“Anyone who survived childhood has enough material to write for the rest of his life.”
If one were to judge writer Jeannette Walls by that quote, they would be able to say that she has enough stories for a lifetime of writing. Her 2006 memoir, The Glass Castle, is the story of her deeply unconventional and sometimes troubling childhood. Her father deeply loved his children. When he was sober, Rex Walls was dedicated to expanding the education of his offspring beyond the classroom and encouraging them to life live to the fullest. But he also had a penchant for drinking too much, often becoming destructive and abusive. Her mother, Rose Mary, was artistic and free-thinking. She was also not exactly the most maternal of mothers, forcing Jeannette and her siblings to basically raise themselves.
One by one, each of the Walls kids eventually made their way to New York City. Though Rex and Rose Mary followed their youngsters to the Big Apple, they continued in their chosen way of life and became homeless. Choosing a more conventional way of living, the second generation of the Walls family thrived.
It would have been easy for Walls to either be extremely judgemental of her parents or spend years in therapy due to a childhood that had the potential to be psychologically damaging. But she chooses to present them on the page as she knew them and let the reader decide how they feel.
I admire the author for having chutzpah. Pulling herself up by her bootstraps, she did what had to do, which included getting away if she wanted a better life in adulthood than she had in her younger years. My problem is that the book was not as compelling as I thought it would be.
The relationship with our parents is not always black and white. We love them, we respect them, and we are grateful for what they have given us. But we can also be plagued by their flaws and what we wished we had received from them as children.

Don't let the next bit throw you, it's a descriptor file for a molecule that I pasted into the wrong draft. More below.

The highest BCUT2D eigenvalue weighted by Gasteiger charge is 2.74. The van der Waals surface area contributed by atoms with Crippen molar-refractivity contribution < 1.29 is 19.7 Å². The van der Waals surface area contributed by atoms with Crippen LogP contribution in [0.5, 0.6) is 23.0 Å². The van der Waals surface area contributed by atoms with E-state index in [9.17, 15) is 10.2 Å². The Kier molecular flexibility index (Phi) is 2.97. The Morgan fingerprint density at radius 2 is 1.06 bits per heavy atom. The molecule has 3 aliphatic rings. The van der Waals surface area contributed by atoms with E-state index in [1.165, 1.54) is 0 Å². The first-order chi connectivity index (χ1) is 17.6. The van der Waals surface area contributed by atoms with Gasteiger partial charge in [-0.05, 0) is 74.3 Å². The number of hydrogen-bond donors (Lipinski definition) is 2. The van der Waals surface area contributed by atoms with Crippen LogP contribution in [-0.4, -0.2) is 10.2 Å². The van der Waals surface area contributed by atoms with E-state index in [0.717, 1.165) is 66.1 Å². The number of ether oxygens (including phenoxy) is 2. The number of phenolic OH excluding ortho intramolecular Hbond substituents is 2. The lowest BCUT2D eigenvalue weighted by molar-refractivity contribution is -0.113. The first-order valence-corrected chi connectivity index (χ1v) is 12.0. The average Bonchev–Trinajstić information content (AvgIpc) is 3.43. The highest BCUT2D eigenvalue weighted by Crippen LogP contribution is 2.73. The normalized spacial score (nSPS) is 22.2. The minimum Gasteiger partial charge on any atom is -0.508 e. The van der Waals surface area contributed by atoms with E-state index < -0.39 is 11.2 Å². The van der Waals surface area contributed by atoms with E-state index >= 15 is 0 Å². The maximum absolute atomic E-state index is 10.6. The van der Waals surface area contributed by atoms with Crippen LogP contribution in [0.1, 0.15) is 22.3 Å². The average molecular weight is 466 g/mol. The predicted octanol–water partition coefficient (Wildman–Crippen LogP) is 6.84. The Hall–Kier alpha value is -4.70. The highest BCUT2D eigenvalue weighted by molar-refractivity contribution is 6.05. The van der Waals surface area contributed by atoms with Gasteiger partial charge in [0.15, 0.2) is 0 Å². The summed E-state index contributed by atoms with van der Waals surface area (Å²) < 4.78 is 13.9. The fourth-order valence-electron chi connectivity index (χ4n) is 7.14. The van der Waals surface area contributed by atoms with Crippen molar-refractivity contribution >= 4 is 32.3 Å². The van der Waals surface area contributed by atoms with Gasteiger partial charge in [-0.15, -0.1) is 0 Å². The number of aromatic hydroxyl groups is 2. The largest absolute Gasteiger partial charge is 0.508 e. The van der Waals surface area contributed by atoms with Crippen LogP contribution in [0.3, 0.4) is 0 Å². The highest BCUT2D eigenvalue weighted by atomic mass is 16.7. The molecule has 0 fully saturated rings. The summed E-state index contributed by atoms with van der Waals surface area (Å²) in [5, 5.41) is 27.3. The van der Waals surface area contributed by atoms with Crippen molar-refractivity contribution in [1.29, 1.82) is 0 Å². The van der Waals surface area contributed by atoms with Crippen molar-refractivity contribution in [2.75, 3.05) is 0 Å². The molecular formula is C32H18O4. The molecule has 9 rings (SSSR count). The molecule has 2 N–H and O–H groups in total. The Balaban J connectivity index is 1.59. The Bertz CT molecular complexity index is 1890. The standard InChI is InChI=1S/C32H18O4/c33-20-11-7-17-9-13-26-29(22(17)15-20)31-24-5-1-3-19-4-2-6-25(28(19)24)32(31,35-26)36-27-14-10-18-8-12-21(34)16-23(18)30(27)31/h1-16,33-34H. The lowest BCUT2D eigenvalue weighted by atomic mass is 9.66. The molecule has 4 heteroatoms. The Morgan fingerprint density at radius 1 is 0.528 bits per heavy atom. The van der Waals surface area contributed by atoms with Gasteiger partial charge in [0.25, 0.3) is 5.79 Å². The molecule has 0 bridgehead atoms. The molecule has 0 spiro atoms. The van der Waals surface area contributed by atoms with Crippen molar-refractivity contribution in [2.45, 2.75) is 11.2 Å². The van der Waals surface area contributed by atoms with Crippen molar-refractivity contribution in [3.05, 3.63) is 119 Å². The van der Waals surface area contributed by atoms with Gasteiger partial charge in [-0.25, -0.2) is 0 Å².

Trying to live up to the ideals that her mother believed in, Tovah never quite received the emotional support she craved. It was only years later after her father had died that mother and daughter finally had the connection that did not exist in Tovah’s childhood. Balancing work, marriage, and motherhood, she finally understood Lily in a way that only occurs in adulthood.
This is easily one of the best books of 2021. It’s heartfelt, its humorous, and authentic. Though the details are specific to her life, it could easily be the story of any complicated parent/child relationship. What I took from the book is that it is possible to move beyond the unspoken words between us and our parents. It would have not been unexpected to slide into CEN (Childhood Emotional Neglect). But the fact that they were able to not only get along, but understand each other, is a testament that it can be done.
I had the pleasure of seeing Ms. Feldshuh play Golda Meir in Golda’s Balcony years ago. It was one of the most powerful and enduring performances I have ever seen on stage.
When dealing with a problem, the first step is to name it. The second step is to do the work to resolve problem. Comparatively speaking, step is one is considerably easier than step two. But if we are put the issue in the rear view mirror, there is only one option: we have to face our demons.
Getting to the heart of CEN, Dr. Webb is able to walk the reader through the difficult process of being up front about what is holding them back. She is also encourages them to be open with their loved ones about their feelings and begin the process of healing.
At a certain point in our lives, we come to the realization that our parents are not perfect. If we are lucky, they are loving, supportive, and provide the foundation that allows us to become happy, healthy, and productive adults. But that does not mean that our emotional needs as children were met.
Running on Empty, written by Drs. Jonice Webb and Christine Musello was published back in 2012. This self book explores how the specter of childhood emotions that have not been dealt with can grow into a shadow that can hold us back as adults. Using a number of examples, worksheets and practical advice, the authors are guiding readers to move beyond the unseen scars of their past.
I really loved this book. The authors are able to explain how CEN (Childhood Emotional Neglect) does not end when we are no longer children. They also empower their readers to examine and understand their childhood emotions and ultimately, overcome what is holding them back.